Four Technologies To Change Art Production
Events
Subscribe:  iCal  |  Google Calendar
1, Jul — 1, Aug
San Diego US   19, Jul — 23, Jul
Torino IT   25, Jul — 29, Jul
Shanghai CN   3, Aug — 7, Aug
Vancouver CA   12, Aug — 17, Aug
Latest comments

Enjoyed reading the article. I used to be a gaming addict in my teenage and everyone used to scold us for that. Now we are witnessing a great revolution in the field of gaming. Developers of gaming are setting up new benchmarks. I use gaming devices made by https://netgears.support/netgear-powerline/

by Filip van Halter
10 hours ago

Ace bru!

Does OWHQ have some kind of sleeping quarter? Just wondering, I mean, where do they sleep?

4 Technologies To Change Art Production
6 April, 2017
Report
During GDC 2017 at the Art Direction Bootcamp, Andrew Maximov, Lead Technical Artist at Naughty Dog, gave a talk on the future of art production for video games. It was a prognosis, detailing four of the top technological advancements that are going to drastically change our approach to game development.

These changes cause a lot of fear in the artistic community. I know this as I interact with that community every day. The introduction of 3D scanning, simulation, and procedural generation is changing the way we treat game development. These new elements may remove the need for parts of the game production pipeline that have been standard practice for ages. Megascans and SpeedTree already are taking away jobs from foliage artists. Environment artists can now scan entire buildings in a day. And developers used Houdini to build an entire town in Ghost Recon: Wildlands. Technology is changing the way we live. It’s changing the way we work. And if you really want to freak out about it, read Nick Bostrom’s book Superintelligence. But, we’re not about to dive into deep philosophical discussions—we’ll leave that to Elon Musk.

Instead, we’ll discuss Andrew Maximov’s informative talk while adding our own commentary on the subject as well as naming a handful of companies that already are influencing the way we treat production today. In doing so, we hope to lessen a community’s fear about the future and demonstrate that there is a light at the end of the tunnel for those working within the video game industry.

Optimization Automation

Optimization is a fairly common struggle for game developers. Game artists have been grappling with technical restrictions for ages. Back in the NES days, color itself was a technical resource. It had to be carefully managed because older hardware was unable to visualize many colors on a screen at one time. If you want to check out how a game artist’s tools looked back then, take a look at the Sega Digitizer System.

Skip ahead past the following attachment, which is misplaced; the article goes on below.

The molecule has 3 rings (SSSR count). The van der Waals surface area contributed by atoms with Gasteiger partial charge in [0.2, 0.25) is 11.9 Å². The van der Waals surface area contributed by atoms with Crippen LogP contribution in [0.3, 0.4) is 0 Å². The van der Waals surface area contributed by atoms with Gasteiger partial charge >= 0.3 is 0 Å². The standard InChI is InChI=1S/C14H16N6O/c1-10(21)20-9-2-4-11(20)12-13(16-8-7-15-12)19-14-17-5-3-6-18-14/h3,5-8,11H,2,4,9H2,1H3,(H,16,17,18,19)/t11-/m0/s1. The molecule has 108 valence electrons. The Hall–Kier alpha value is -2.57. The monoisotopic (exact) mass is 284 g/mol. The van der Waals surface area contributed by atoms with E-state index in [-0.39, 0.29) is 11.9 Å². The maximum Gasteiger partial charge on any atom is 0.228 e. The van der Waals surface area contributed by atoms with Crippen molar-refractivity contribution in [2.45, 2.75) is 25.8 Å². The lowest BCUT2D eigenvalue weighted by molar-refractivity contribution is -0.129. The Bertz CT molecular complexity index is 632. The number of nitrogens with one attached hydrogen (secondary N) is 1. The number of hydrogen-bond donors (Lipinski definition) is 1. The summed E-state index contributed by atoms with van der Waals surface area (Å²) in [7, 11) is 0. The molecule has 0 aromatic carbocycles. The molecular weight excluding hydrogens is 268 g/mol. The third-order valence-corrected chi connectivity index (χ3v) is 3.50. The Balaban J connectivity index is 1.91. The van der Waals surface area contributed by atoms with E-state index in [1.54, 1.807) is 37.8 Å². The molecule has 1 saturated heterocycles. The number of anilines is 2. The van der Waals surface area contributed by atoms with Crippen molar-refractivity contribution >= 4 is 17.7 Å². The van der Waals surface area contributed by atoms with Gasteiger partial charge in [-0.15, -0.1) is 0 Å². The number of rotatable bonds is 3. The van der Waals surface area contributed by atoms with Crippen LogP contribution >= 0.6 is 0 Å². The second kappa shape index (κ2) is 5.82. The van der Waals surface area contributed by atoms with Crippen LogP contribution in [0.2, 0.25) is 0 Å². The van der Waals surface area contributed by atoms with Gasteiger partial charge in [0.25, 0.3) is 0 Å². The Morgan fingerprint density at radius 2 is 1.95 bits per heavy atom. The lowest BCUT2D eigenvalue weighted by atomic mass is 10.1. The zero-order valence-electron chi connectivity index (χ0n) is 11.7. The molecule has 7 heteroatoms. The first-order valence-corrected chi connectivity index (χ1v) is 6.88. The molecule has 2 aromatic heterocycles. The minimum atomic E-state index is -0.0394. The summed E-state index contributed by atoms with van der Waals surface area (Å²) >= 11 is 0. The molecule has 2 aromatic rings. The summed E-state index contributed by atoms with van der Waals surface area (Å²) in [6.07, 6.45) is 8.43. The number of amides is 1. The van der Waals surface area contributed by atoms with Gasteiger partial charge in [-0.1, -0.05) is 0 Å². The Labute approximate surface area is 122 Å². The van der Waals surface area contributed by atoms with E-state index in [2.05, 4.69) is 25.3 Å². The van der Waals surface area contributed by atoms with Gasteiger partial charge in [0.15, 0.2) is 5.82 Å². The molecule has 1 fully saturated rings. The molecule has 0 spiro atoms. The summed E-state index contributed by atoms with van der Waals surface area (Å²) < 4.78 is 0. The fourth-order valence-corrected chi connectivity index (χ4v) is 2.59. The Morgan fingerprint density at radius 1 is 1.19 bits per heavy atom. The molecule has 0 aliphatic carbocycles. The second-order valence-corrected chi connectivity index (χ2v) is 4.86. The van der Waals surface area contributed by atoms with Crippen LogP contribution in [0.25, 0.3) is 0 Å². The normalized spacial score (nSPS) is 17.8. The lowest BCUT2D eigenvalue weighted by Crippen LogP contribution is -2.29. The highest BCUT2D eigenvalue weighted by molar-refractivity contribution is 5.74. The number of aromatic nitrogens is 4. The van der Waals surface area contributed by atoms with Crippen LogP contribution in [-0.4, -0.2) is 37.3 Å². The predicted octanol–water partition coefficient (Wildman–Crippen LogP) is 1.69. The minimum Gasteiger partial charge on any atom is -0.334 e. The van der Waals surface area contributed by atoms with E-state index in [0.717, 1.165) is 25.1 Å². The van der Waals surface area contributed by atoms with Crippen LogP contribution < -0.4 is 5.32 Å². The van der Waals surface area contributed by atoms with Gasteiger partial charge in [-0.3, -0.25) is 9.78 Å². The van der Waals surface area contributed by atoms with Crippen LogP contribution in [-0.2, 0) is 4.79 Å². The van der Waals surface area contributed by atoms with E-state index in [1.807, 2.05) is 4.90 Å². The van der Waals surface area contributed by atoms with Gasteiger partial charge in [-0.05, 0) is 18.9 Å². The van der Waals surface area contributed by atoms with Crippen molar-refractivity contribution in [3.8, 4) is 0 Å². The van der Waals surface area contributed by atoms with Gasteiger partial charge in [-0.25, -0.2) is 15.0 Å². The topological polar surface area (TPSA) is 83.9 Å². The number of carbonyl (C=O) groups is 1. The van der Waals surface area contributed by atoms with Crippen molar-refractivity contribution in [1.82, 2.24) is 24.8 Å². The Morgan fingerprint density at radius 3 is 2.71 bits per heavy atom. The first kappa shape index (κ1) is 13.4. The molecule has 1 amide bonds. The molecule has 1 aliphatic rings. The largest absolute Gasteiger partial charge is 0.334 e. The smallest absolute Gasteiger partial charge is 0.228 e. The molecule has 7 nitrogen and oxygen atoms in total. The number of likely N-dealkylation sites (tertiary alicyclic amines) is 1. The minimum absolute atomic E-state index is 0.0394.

Plenty of compromises had to be made back in the day when these technical restrictions were largely prevalent throughout the industry. Today, color is no longer a technical issue. But, this poses a question: What other aspects of our game production pipeline will become optimized in the future?

There are many aspects of the game production pipeline that look to be going away: Manual Low to High Poly, UV Unwrap, LoDs, and Collision. In the future, games will display everything and anything game developers want to portray on a screen.

Many of those items already are being automated today. Developers are automating the level of details and improving UV unwraps. The more this happens, the faster chunks of the pipeline will become obsolete. And frankly, we believe this it a beneficial trend moving forward because these processes have very little artistic value.

If you’re interested in learning more about the ways technology changes the game production pipeline, feel free to listen to lectures by Michael Pavlovich and Martin Thorzen. These technical artists can teach you plenty about the way tools make game production easier.

Capturing Reality

Capturing reality is nothing new in the world of video games (remember the original Prince of Persia?) but has become a bit controversial within the industry.

Back in 1986, Jordan Mechner, the creator of Prince of Persia, and his brother went outside to snag something other than fresh air. Mechner captured his brother running around a parking lot with a video camera, and then he rotoscoped the footage pixel by pixel to paint what he had captured into the game.

Thus, the concept behind all those new up-and-coming scanning techniques are something the industry has been familiar with for quite some time.

Max Payne (2001) utilized facial scan techniques and Sam Lake’s face model for the titular character with amazing results. Today, these scans can be applied to a character’s entire body—that’s how Norman Reedus and Guillermo del Toro ended up in Death Stranding!

DICE is one of the first major companies to regularly utilize photogrammetry on large scale productions. In doing so, DICE cuts down the development production time and overall cost of game asset creation. Battlefield 1 and Star Wars Battlefront were mainly produced with photo scanning techniques. The company covers this development process extensively in its official blog. Kenneth Brown and Andrew Hamilton’s talk from GDC in 2016 also highlights the influence and importance of photogrammetry—by turning to photogrammetry, they managed to cut down the production time of Star Wars Battlefront in half (and more with automation!).